The Supreme Court has discussed the appealability of orders disqualifying counsel in several cases, most recently in a decision which we find more persuasive than our own earlier opinions to the contrary. In the first of these cases, Firestone Tire & Rubber Co. v Risjord, 449 U.S. 368, 377-378, 66 L. Ed. 2d 571, 101 S. Ct. 669 (1981), the Court held that the denial of a motion to disqualify an attorney in a civil case was not appealable as a collateral order because it was not "effectively unreviewable on appeal from a final judgment," the third of the three requirements for immediate appealability outlined in Coopers & Lybrand, supra. *fn5 Three years later, in Flanagan v. United States, supra, the Court decided a question left open in Firestone and held that an order disqualifying counsel in a criminal case did not meet either the second or the third requirement: i.e., it did not "resolve an issue completely separate from the merits of the action," 465 U.S. at 269, nor was it "effectively unreviewable on appeal from a final judgment," id. at 268 (citations and internal quotation marks omitted). *fn6

Finally, in Richardson-Merrell, Inc. v. Koller, 472 U.S. 424, 440, 86 L. Ed. 2d 340, 105 S. Ct. 2757(1985), decided the following year, the Court extended Flanagan to encompass civil as well as criminal cases and held that an order disqualifying counsel in a civil case failed to satisfy the second and third elements of the Coopers & Lybrand test. As to the second, the Court held that orders disqualifying counsel because counsel will probably have to testify at trial (the situation in the Brown case) are "inextricable from the merits because they involve an assessment of the likely course of the trial and the effect of the attorney's testimony on the Judgment." Richardson-Merrell, supra, 472 U.S. at 439 (citation omitted). Orders grounded on attorney misconduct would likewise be "entwined with the merits," as the Richardson-Merrell case itself showed: the Court of Appeals, in reversing the disqualification order, "exhaustively discussed" the merits of the plaintiff's claim. Id. at 439-440. As to the third requirement, the Court held that because prejudice is not "a prerequisite to reversal of a judgment following erroneous disqualification of counsel . . . the propriety of the trial court's disqualification order can be reviewed as effectively on appeal of a final judgment as on an interlocutory appeal." Id. at 438.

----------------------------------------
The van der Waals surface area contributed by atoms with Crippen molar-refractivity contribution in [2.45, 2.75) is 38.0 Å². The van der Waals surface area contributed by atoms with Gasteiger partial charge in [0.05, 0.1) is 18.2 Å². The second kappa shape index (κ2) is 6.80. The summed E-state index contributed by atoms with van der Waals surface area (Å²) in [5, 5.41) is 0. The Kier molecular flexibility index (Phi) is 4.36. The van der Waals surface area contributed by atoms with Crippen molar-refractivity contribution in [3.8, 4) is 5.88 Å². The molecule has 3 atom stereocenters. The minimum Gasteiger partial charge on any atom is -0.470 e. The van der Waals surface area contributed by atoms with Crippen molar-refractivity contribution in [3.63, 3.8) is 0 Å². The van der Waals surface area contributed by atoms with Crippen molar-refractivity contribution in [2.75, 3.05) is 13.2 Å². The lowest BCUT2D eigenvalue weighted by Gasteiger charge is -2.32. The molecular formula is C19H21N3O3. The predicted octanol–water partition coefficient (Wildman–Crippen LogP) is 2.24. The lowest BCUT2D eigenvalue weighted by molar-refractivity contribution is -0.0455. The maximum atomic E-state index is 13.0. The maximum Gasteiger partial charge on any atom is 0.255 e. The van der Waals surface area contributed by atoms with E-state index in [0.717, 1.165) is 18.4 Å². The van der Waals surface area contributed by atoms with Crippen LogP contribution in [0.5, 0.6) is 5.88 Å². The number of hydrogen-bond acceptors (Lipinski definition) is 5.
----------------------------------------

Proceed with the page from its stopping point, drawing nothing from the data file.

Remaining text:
The reasoning of the Supreme Court in Richardson-Merrell is more thorough, and ultimately more persuasive, than our own more limited analysis in Urciolo and Bittenbender. Because the collateral order doctrine was created and has been developed exclusively by the Supreme Court, we would normally look to that Court's decisions in determining whether the doctrine applies in a given case. We certainly endorse the policy goal articulated in the Richardson-Merrell decision -- the prevention of "'piecemeal appellate review of trial court decisions which do not terminate the litigation.'" 472 U.S. at 430 (citation omitted). The cases we cited in a footnote in Urciolo as "agreeing that orders granting disqualification motions are appealable collateral orders" *fn7 have been nullified as precedents by Richardson-Merrell. That decision tells us, in the clearest possible terms, that orders disqualifying counsel in civil cases are not appealable in the federal courts as collateral orders under Cohen. We hold today that they are not appealable in the District of Columbia courts either. To the extent that Urciolo and Bittenbender are inconsistent with Richardson-Merrell, they are now expressly overruled.


Four members of the court *fn8 -- a majority of the majority, but a plurality of the eight-Judge en banc court -- join in this portion of the opinion.